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© 2019

Dissidents in Communist Central Europe

Human Rights and the Emergence of New Transnational Actors

Book

Part of the Palgrave Studies in the History of Social Movements book series (PSHSM)

Table of contents

  1. Front Matter
    Pages i-xxiv
  2. Kacper Szulecki
    Pages 1-19
  3. Kacper Szulecki
    Pages 21-37
  4. Kacper Szulecki
    Pages 39-63
  5. Kacper Szulecki
    Pages 65-86
  6. Kacper Szulecki
    Pages 119-144
  7. Kacper Szulecki
    Pages 145-161
  8. Kacper Szulecki
    Pages 183-206
  9. Back Matter
    Pages 231-242

About this book

Introduction

This monograph traces the history of the dissident as a transnational phenomenon, exploring Soviet dissidents in Communist Central Europe from the mid-1960s until 1989. It argues that our understanding of the transnational activist would not be what it is today without the input of Central European oppositionists and ties the term to the global emergence and evolution of human rights. The book examines how we define dissidents and explores the association of political resistance to authoritarian regimes, as well as the impact of domestic and international recognition of the dissident figure. Turning to literature to analyse the meaning and impact of the dissident label, the book also incorporates interviews and primary accounts from former activists. Combining a unique theoretical approach with new empirical material, this book will appeal to students and scholars of contemporary history, politics and culture in Central Europe. 

Keywords

Activism Soviet regime Authoritarianism Rebel Second half of the twentieth century Eastern Europe Central Europe Czechoslovakia Poland Hungary East-West

Authors and affiliations

  1. 1.Department of Political ScienceUniversity of OsloOsloNorway

About the authors

Kacper Szulecki is Assistant Professor in the Department of Political Science, University of Oslo, Norway. He was previously a Dahrendorf Fellow at the Hertie School of Governance (Berlin, Germany), a visiting researcher at the Robert Schuman Centre for Advanced Studies (Florence, Italy) and a researcher at the Cluster of Excellence ‘Cultural Foundations of Integration’, University of Konstanz (Konstanz, Germany).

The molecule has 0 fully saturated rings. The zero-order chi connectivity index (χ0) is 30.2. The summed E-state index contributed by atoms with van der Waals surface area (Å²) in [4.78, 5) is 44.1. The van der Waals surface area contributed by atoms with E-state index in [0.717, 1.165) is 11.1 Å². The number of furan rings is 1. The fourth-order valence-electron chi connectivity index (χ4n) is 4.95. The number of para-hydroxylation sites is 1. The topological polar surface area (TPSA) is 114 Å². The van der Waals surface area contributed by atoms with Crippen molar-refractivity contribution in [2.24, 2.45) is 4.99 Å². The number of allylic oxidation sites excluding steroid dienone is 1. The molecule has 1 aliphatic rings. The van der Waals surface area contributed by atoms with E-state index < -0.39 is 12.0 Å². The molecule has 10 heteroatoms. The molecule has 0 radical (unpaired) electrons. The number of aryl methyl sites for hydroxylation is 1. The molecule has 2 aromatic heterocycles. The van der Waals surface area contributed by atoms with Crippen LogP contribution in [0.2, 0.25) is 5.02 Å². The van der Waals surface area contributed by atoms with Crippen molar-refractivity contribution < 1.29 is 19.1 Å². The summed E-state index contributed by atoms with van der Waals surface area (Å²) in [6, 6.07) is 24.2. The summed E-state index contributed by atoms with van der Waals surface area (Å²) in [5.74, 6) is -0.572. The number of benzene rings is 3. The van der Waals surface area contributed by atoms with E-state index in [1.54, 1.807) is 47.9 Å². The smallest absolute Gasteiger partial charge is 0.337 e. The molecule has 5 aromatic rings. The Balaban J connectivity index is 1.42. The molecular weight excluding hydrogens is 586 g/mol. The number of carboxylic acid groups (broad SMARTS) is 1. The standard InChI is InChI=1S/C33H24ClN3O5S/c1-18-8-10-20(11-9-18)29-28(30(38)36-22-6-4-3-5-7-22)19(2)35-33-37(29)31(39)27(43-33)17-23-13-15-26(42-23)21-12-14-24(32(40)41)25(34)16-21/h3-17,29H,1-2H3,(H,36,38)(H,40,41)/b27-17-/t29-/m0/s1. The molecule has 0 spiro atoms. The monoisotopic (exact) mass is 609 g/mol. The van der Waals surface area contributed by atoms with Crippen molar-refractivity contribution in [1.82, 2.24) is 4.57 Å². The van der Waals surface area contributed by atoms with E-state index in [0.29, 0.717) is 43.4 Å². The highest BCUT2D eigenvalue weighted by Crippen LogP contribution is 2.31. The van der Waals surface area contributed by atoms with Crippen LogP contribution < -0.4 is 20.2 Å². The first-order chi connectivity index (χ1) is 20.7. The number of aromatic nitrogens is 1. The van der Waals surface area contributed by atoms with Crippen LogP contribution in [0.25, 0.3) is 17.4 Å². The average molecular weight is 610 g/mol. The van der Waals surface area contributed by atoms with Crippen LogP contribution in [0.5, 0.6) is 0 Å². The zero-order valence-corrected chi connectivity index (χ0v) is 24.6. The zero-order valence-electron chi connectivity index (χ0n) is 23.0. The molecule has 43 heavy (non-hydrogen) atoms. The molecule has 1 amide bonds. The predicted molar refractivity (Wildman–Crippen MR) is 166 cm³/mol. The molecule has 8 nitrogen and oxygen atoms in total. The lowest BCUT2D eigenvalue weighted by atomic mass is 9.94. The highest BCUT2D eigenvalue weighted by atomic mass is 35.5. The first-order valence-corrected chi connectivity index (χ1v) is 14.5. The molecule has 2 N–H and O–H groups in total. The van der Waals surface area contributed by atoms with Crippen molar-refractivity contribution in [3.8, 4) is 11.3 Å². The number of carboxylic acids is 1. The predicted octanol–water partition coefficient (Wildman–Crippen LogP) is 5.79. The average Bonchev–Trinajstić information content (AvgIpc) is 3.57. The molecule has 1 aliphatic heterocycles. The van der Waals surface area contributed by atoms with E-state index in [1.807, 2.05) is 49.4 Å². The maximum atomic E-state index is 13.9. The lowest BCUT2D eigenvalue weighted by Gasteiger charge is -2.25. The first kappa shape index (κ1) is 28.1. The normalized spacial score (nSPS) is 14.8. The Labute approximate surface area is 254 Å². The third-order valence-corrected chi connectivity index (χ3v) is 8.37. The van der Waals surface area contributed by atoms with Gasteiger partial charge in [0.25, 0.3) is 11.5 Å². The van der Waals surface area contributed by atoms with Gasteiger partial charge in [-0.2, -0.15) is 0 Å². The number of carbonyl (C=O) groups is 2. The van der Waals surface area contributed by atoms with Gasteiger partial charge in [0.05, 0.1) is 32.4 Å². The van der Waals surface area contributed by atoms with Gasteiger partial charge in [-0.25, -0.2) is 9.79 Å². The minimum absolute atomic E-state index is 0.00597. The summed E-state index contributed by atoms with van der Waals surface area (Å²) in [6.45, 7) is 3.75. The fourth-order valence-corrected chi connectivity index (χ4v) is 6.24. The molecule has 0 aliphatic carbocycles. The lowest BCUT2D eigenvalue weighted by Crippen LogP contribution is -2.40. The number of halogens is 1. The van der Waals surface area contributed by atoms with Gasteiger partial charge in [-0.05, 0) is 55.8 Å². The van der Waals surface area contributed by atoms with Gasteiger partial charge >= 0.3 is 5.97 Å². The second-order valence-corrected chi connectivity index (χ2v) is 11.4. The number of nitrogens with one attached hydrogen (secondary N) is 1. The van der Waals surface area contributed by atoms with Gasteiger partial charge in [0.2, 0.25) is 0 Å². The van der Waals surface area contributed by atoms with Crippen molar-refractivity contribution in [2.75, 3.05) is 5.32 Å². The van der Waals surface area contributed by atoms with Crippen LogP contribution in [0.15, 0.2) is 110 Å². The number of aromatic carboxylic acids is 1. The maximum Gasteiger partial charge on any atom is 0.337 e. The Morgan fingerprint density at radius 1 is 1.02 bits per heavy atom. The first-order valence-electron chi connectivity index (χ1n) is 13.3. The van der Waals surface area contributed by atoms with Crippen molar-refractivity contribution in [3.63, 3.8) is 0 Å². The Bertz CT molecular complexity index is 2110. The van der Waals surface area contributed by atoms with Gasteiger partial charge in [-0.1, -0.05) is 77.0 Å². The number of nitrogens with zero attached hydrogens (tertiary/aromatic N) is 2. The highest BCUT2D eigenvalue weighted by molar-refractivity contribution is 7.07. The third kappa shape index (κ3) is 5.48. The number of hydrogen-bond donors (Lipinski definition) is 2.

Bibliographic information

  • Book Title Dissidents in Communist Central Europe
  • Book Subtitle Human Rights and the Emergence of New Transnational Actors
  • Authors Kacper Szulecki
  • Series Title Palgrave Studies in the History of Social Movements
  • Series Abbreviated Title Palgrave Studies in the History of Social Movements
  • DOI https://doi.org/10.1007/978-3-030-22613-8
  • Copyright Information The Editor(s) (if applicable) and The Author(s) 2019
  • Publisher Name Palgrave Macmillan, Cham
  • eBook Packages History History (R0)
  • Hardcover ISBN 978-3-030-22612-1
  • Softcover ISBN 978-3-030-22615-2
  • eBook ISBN 978-3-030-22613-8
  • Edition Number 1
  • Number of Pages XXIV, 242
  • Number of Illustrations 2 b/w illustrations, 1 illustrations in colour
  • Topics Social History
    Russian, Soviet, and East European History
    Labor History
    Political History
  • Buy this book on publisher's site

Reviews

“Dissidents in Communist Central Europe is a welcome addition to the field of dissent studies and one to be recommended to all scholars with an interest in the history and practice of dissidence.” (James P. Brown, Europe-Asia Studies, Vol. 73 (3), March 22, 2021)

“Kacper Szulecki’s book is an extremely inspiring and thought-provoking read. It can be considered one of the most important books ever published on various forms of opposition to communism. Moreover, it also provides important impulses for understanding political conflicts in the modern, interconnected world and the movements currently fighting against dictatorships.” (Jan Olaszek, H-Soz-Kult, hsozkult.de, December 8, 2020)

“One of the merits of the book is that it acknowledges the absence of women in the historiography of dissident movements in East Central Europe. As Szulecki observes, this was due not only to the persistent machismo within the opposition circles, but also to the fashioning of the dissident figure, which was mainly constructed by the Western media, public, and scholars.” (Una Blagojević, Hungarian Historical Review, Vol. 9 (2), 2020)

“The book is an inspiring and engaging read. It gives much needed analytical perspective on dissidents. It also prompts us to re-think conventional historical narratives on postwar Central Europe that we have often learned from dissidents.” (Aspen Review, Issue 2, 2020)